“Good grief, I believe, does not get assuaged. It gets felt, owned, and honored.” Thank you, Janet, for those words. You named exactly what I felt among the hundreds of people in that round space. We felt it, resisted it, and yet were upheld by each other, by our memories, and by our faith. Good grief continues. Your comment is a comfort.

  6. Merril Smith on May 13, 2015 at 1:38 pm

    Shirley, I’m so sorry to hear about the death of your dear friend. I love the words about friends gathering and “carrying bouquets of stories.” That is how your friend will be remembered as you grieve and after as you honor his memory. Just as flowers can smell sweet but prick you with a thorn, so will stories and memories of your friend delight you and make you sad. Wishing you all best.

    • shirleyhs on May 13, 2015 at 5:27 pm

      Merril, I’ve been pricked by my own bouquet many times in the last week. So true! Thanks for extending your empathy. You obviously know the combination of sorrow and joy.

  7. melodie davis on May 13, 2015 at 1:42 pm

    I remember soliciting various writers including Joel to submit creative scripts for various radio and TV spot projects by Mennonite Media. His scripts were frequently spot on, and even though, with his passing, others have praised his collaborative willingness to work on a team, I remember at one point wise Joel decided that he didn’t have time or patience for committees which ended up watering everything down, and politely bowed out of that particular process!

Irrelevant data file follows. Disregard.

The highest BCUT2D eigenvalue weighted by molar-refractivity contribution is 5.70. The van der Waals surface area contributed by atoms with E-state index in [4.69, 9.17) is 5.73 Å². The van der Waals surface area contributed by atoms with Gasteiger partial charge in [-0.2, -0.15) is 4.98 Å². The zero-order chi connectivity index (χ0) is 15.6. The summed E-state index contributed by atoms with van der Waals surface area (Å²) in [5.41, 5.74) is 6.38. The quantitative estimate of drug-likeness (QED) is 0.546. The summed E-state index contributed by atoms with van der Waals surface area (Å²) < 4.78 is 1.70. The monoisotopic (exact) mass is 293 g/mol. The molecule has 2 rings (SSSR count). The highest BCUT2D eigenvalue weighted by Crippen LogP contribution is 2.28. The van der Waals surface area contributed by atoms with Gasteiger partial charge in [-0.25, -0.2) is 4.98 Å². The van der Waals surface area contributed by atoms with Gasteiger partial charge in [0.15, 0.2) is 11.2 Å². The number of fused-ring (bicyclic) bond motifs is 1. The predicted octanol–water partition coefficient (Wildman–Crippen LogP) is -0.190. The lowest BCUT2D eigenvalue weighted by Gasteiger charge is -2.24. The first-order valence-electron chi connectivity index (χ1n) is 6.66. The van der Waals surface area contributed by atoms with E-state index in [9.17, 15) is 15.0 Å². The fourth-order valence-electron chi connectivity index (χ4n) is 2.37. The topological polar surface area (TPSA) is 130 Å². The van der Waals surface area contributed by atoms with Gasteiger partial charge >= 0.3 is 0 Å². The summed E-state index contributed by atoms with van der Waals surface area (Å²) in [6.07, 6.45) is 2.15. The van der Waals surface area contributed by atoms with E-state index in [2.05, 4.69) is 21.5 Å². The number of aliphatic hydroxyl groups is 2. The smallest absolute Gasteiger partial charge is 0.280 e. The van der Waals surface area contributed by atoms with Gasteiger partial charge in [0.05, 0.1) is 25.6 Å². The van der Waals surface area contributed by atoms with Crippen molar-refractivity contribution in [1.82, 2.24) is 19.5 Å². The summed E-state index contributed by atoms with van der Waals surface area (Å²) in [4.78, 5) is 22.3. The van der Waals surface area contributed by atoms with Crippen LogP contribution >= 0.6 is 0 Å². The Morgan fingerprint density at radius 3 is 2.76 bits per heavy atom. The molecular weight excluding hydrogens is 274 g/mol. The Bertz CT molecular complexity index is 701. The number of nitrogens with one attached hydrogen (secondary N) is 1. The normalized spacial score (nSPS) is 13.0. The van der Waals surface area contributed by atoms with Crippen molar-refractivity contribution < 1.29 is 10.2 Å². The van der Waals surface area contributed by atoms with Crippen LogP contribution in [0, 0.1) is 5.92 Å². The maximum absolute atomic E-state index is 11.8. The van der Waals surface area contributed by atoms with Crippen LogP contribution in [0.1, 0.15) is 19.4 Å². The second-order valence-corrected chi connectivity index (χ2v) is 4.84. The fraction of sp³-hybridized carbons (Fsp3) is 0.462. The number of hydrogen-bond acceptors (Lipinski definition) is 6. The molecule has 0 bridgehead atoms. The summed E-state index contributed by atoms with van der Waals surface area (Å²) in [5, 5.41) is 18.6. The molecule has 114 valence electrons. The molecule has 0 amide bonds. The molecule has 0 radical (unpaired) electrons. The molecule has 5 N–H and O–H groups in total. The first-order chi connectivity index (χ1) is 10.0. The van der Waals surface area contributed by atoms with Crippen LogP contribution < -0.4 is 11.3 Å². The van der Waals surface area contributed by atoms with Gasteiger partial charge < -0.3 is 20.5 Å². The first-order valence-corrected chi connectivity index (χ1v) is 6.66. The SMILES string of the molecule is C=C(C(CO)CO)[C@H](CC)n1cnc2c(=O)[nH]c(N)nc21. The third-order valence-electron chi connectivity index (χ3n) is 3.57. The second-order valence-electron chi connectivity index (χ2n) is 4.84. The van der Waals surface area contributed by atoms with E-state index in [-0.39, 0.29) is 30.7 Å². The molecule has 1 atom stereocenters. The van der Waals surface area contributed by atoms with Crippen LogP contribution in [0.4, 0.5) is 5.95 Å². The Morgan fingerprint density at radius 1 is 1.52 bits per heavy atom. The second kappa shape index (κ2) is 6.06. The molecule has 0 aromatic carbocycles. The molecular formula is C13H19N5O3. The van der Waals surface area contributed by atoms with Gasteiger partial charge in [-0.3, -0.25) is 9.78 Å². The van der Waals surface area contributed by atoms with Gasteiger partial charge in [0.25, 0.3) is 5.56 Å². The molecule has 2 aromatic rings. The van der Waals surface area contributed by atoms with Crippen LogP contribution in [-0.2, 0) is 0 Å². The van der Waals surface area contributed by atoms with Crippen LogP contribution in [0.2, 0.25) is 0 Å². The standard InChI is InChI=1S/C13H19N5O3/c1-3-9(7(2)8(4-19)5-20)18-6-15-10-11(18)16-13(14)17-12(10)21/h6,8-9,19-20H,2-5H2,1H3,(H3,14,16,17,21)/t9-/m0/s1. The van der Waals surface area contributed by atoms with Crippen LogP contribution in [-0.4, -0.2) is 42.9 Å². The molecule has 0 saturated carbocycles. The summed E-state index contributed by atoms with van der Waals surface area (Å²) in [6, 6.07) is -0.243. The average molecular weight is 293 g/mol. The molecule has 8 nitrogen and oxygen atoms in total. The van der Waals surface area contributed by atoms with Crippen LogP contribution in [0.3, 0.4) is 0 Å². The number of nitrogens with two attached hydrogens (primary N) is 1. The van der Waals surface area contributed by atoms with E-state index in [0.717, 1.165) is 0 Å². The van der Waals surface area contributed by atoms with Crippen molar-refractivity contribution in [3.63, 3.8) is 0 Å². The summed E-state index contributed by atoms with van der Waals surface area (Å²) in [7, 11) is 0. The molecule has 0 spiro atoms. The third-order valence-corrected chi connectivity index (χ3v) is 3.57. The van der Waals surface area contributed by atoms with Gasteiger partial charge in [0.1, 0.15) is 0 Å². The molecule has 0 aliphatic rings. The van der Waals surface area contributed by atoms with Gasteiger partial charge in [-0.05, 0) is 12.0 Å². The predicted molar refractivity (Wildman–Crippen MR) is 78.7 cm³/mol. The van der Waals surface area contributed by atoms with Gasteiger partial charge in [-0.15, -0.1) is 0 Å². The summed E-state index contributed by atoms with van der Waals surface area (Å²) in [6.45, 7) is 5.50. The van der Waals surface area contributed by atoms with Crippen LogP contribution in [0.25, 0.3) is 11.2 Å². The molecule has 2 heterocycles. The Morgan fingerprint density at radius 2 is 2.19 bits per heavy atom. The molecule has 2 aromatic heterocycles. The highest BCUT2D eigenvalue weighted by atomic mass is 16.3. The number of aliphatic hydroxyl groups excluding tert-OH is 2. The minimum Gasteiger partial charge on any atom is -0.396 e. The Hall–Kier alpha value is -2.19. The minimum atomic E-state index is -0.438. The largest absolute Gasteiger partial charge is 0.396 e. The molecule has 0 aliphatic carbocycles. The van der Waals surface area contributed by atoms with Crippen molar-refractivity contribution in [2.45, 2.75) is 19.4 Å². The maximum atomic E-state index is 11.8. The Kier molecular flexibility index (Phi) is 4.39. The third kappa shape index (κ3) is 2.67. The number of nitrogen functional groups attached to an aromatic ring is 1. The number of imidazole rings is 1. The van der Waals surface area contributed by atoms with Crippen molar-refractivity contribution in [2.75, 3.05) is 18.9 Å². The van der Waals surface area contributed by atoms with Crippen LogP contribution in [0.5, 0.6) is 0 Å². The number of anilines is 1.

Thanks for this opportunity. I did not know Joel well enough to write anything longer, but I know the Mennonite world especially will miss his gifts.

    • shirleyhs on May 13, 2015 at 5:24 pm

      Melodie, this comment is so like Joel! He hated committee work but he loved working with other creative professionals once the goals were set and there was freedom to make something new.

      The more people shared at the funeral, the clearer it became that Joel’s interests, skills and relationships covered a huge territory of genres, personalities, and theologies. He was one-of-a-kind and will be deeply missed indeed. Thanks for noting how well he knew himself.

  8. Laurie Buchanan on May 13, 2015 at 7:10 pm

    Shirley — I am so very sorry for the loss of your friend. My condolences to Joel’s family and friends.

    The tribute you’ve shared in this post is heartwarming. I especially love the beautiful word pictures you painted: “bouquets of stories,” “memory posies,” and “Sudden community, a balm in Gilead.”

    • shirleyhs on May 13, 2015 at 7:34 pm

      Thank you, Laurie. Joel’s own words were always chosen with care. It wouldn’t seem right not to do the same in a tribute. Thank you for these condolences. I hope that Nancy and the family will be able to see your words themselves. They have been comforted by kind words coming from people they don’t know.

  9. Linda Rush on May 14, 2015 at 1:57 am

    Shirley, I am so sorry for your loss. In the early ’70s Joel and I were both working at the then Mennonite Mission Board offices in Elkhart back when we were just youngins. I had no idea where his work would take him. I also used to enjoy his Pontius’ Puddle cartoons. He was a remarkable guy.

    May God bless you and all the others who were close to him as you remember all the good times spent together.

    • shirleyhs on May 14, 2015 at 7:46 am